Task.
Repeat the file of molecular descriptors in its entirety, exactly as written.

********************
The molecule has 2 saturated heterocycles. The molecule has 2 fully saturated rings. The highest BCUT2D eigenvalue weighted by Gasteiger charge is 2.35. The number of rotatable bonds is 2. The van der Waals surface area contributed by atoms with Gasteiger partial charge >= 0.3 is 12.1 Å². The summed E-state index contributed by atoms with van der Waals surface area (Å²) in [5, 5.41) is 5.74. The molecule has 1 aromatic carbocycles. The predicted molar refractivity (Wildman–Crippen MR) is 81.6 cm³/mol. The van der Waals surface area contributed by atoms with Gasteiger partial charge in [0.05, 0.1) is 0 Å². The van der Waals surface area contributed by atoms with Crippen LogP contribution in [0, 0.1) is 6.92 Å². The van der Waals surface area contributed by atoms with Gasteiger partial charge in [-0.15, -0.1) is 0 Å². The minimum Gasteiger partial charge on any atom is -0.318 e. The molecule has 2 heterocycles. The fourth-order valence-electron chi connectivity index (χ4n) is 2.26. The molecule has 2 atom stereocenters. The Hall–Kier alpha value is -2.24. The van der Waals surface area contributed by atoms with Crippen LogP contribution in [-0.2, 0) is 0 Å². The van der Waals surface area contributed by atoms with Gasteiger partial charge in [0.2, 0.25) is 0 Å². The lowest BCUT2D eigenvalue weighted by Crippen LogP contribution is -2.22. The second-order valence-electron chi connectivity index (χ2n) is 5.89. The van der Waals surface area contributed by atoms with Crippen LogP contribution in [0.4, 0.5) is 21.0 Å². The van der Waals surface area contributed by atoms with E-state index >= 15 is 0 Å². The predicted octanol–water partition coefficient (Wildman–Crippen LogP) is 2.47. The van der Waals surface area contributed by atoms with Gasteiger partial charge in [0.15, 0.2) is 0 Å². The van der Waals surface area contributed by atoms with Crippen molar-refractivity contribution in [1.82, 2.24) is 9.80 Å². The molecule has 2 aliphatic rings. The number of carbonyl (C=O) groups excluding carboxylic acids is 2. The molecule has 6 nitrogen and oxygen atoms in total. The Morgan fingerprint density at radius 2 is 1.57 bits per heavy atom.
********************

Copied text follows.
The molecule has 2 saturated heterocycles. The molecule has 2 fully saturated rings. The highest BCUT2D eigenvalue weighted by Gasteiger charge is 2.35. The number of rotatable bonds is 2. The van der Waals surface area contributed by atoms with Gasteiger partial charge >= 0.3 is 12.1 Å². The summed E-state index contributed by atoms with van der Waals surface area (Å²) in [5, 5.41) is 5.74. The molecule has 1 aromatic carbocycles. The predicted molar refractivity (Wildman–Crippen MR) is 81.6 cm³/mol. The van der Waals surface area contributed by atoms with Gasteiger partial charge in [0.05, 0.1) is 0 Å². The van der Waals surface area contributed by atoms with Crippen LogP contribution in [0, 0.1) is 6.92 Å². The van der Waals surface area contributed by atoms with Gasteiger partial charge in [-0.15, -0.1) is 0 Å². The minimum Gasteiger partial charge on any atom is -0.318 e. The molecule has 2 heterocycles. The fourth-order valence-electron chi connectivity index (χ4n) is 2.26. The molecule has 2 atom stereocenters. The Hall–Kier alpha value is -2.24. The van der Waals surface area contributed by atoms with Crippen LogP contribution in [-0.2, 0) is 0 Å². The van der Waals surface area contributed by atoms with Gasteiger partial charge in [0.2, 0.25) is 0 Å². The lowest BCUT2D eigenvalue weighted by Crippen LogP contribution is -2.22. The second-order valence-electron chi connectivity index (χ2n) is 5.89. The van der Waals surface area contributed by atoms with Crippen LogP contribution in [0.4, 0.5) is 21.0 Å². The van der Waals surface area contributed by atoms with E-state index >= 15 is 0 Å². The predicted octanol–water partition coefficient (Wildman–Crippen LogP) is 2.47. The van der Waals surface area contributed by atoms with Gasteiger partial charge in [0.15, 0.2) is 0 Å². The van der Waals surface area contributed by atoms with Crippen molar-refractivity contribution in [1.82, 2.24) is 9.80 Å². The molecule has 2 aliphatic rings. The number of carbonyl (C=O) groups excluding carboxylic acids is 2. The molecule has 6 nitrogen and oxygen atoms in total. The Morgan fingerprint density at radius 2 is 1.57 bits per heavy atom.